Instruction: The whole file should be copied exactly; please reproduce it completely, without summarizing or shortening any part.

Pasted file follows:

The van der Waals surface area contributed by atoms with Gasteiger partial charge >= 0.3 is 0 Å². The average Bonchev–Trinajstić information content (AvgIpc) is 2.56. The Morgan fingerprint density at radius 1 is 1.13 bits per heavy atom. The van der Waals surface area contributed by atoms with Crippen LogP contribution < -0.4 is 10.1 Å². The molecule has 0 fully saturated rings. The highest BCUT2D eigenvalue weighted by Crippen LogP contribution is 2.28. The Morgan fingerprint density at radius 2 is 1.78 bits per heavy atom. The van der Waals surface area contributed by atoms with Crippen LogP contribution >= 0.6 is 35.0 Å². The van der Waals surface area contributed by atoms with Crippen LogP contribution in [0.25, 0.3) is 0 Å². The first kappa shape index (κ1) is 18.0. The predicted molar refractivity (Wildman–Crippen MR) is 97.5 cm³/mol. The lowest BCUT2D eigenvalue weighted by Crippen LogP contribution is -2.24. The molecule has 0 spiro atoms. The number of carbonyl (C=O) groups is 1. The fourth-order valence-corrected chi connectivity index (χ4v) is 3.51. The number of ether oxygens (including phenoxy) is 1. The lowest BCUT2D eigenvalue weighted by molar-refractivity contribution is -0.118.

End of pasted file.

The van der Waals surface area contributed by atoms with Gasteiger partial charge >= 0.3 is 0 Å². The average Bonchev–Trinajstić information content (AvgIpc) is 2.56. The Morgan fingerprint density at radius 1 is 1.13 bits per heavy atom. The van der Waals surface area contributed by atoms with Crippen LogP contribution < -0.4 is 10.1 Å². The molecule has 0 fully saturated rings. The highest BCUT2D eigenvalue weighted by Crippen LogP contribution is 2.28. The Morgan fingerprint density at radius 2 is 1.78 bits per heavy atom. The van der Waals surface area contributed by atoms with Crippen LogP contribution >= 0.6 is 35.0 Å². The van der Waals surface area contributed by atoms with Crippen LogP contribution in [0.25, 0.3) is 0 Å². The first kappa shape index (κ1) is 18.0. The predicted molar refractivity (Wildman–Crippen MR) is 97.5 cm³/mol. The lowest BCUT2D eigenvalue weighted by Crippen LogP contribution is -2.24. The molecule has 0 spiro atoms. The number of carbonyl (C=O) groups is 1. The fourth-order valence-corrected chi connectivity index (χ4v) is 3.51. The number of ether oxygens (including phenoxy) is 1. The lowest BCUT2D eigenvalue weighted by molar-refractivity contribution is -0.118.